I also brought some paper and pencils. When I started to draw with the children and the grown-ups, they liked it a lot and they wanted me to come back.

After my first visit, I brought my picture books there, they were in Swedish. I just really wanted these children to be children again. When I showed them my picture books, they were interested, but I also knew they could not read the text. I realized it would take a year or more for them to be able to read it.

Then I remembered that I had one copy of the Arabic translation of a picturebook I made with Astrid Lindgren. So I went back to the centre with the book in Arabic. The children and adults started to laugh with joy when they saw their own language in the book. Even women who never spoke to me were fighting to get hold of the book. They were thrilled.  

After my visit, I immediately sent an e-mail to my publisher, the family of Astrid Lindgren and some other people who are involved in children's literature in Sweden. I said that we must give all the refugee children a book of our best children’s literature in their own language. This means they will be able to read our stories the first day they arrive. It’s not only a wonderful welcome present for them, it is the first bridge to the new country. The first way of understanding this unknown place.

In the end, 30,000 books were given to the children in the refugee centres in Sweden in 2016.

I then started this project in Holland as well. This time, I collected some of  the famous children’s literature in Holland and made a book out of that. I spent hours and hours with my editor reading and selecting the stories for this book. We asked the authors and illustrators to give us the right to use their stories and illustrations for free. At that point, I already had a lot of refugee friends. So during the selection process, I sent some of the stories to them to check when I was unsure about something. For example, can we have a love story between two children or is it too sad to include stories about death?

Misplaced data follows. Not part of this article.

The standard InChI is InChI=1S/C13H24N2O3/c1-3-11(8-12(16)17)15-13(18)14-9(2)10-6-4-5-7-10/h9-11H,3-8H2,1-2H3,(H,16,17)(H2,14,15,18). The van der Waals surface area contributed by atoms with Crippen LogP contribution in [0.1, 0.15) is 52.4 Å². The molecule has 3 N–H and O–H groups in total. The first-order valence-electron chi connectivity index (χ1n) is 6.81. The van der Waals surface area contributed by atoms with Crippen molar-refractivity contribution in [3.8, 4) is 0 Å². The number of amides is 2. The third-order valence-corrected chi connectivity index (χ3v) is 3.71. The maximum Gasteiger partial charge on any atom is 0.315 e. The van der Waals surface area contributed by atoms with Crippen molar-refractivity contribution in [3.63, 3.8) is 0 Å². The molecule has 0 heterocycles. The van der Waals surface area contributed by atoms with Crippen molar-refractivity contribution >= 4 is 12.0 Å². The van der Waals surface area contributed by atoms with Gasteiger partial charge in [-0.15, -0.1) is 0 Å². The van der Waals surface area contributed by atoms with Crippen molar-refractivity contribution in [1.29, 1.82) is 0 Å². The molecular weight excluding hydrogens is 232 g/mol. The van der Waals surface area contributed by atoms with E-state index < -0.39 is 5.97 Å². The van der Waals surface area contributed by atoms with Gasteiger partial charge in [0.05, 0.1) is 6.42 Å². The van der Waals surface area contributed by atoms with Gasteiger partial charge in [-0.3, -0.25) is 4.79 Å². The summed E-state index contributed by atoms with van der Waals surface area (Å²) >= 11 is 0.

Interestingly, I found out that there is a fairy tale we have in Europe which they also have in Syria. So I decided to start the volume with this story. When the children open the book, they would be like “In my new country, they also have this fairy tale!” When I chose the stories, I really thought about how we can communicate with this group.

I think it’s important to give the books to the children immediately when they arrive in our country. In this way we can really help children develop a love of reading. It is also great that when these children go to school, they already know all the famous characters from our literature like other Dutch children do.

I know a Syrian couple, who asked me how and when to read to their son when they got the book. I told them they could read one story every evening. Now they read lots of books to their son. They weren’t used to this before they came to Holland. 

I want this project to be an example for the whole of Europe. We should use books as a welcome present for all refugees in Europe. And always in their own language, so they can develop the love for reading immediately.

Unfortunately, the situation for refugees is very bad now, because all the countries try to keep them out of Europe. I don’t think the refugees are a problem, the problem is that we are not opening up more for them. Books are very important tools to bring them closer to us and to share values and experiences. 

iRead: What is the hardest part of your work related to refugee children?